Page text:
But we are hungry. Oh how we are hungry. So we picked up the bruised apple off the ground and took a bite — in this case, Chad Ford’s latest ESPN.com NBA mock draft.

It’s particularly absurd at this point because the draft ORDER hasn’t even been determined. We won’t know that for another month. And still, it’s fun to sit and think … what-if?

So we’ll note here that Ford has the Wolves taking Karl-Anthony Towns, the Kentucky center, with the No. 1 overall pick. There’s no guarantee the Wolves will do this. There is nothing about this that is factual. But Ford did say nice things about the Wolves:

While the Wolves had the worst record in the NBA, they actually have one of the brightest futures in the league. Andrew Wiggins will likely win the Rookie of the Year Award and has the talent to be a transcendent player. Zach LaVine finished the season strong and won the dunk contest. Ricky RubioShabazz Muhammad and Gorgui Dieng all had their moments, and several other players such as Anthony Bennett and Adreian Payne have strong futures as well. Adding Towns to the team just makes them scarier — an athletic big man who can score inside and outside and protect the rim. In two years, this team is going to be very hard to contend with.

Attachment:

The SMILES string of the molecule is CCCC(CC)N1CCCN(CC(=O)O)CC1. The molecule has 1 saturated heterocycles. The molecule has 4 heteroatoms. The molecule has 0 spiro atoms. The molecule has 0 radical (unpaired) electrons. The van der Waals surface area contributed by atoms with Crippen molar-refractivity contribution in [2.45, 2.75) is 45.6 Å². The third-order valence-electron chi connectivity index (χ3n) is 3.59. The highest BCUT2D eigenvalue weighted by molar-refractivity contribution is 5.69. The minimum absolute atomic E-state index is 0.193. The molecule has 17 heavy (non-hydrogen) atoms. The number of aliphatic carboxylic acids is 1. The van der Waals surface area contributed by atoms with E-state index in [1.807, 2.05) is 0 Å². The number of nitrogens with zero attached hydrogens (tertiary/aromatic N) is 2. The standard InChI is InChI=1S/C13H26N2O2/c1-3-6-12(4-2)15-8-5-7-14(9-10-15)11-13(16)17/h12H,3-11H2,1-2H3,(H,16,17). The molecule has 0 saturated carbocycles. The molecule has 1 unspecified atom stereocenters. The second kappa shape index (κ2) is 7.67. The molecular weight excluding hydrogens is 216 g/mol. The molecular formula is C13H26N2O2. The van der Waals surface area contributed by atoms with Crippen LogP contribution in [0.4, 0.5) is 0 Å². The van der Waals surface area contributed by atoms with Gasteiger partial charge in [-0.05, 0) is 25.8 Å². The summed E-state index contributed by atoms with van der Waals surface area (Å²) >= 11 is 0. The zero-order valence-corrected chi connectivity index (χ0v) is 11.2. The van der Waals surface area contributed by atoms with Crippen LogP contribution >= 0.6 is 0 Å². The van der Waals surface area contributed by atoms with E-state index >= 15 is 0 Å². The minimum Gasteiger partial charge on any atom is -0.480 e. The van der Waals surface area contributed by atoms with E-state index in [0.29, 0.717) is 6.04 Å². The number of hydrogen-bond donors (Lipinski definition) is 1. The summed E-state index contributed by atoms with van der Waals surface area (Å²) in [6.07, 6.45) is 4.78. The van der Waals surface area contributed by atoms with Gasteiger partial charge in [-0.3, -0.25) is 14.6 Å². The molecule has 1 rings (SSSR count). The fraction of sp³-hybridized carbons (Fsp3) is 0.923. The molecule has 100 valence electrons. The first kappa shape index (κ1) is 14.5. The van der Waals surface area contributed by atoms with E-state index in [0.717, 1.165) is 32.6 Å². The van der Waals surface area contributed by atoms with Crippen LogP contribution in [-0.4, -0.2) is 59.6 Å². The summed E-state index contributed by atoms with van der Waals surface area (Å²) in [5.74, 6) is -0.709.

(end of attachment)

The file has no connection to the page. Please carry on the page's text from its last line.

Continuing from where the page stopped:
I wouldn’t go quite that far with some of those players (Payne is intriguing at best, while Bennett has shown next to nothing). But this much is true: adding more top-end talent to this collection could — could — make the Wolves dangerous in the future.

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Cleveland - LP: C. Carrasco 6 FINAL
Detroit - WP: K. Lobstein 8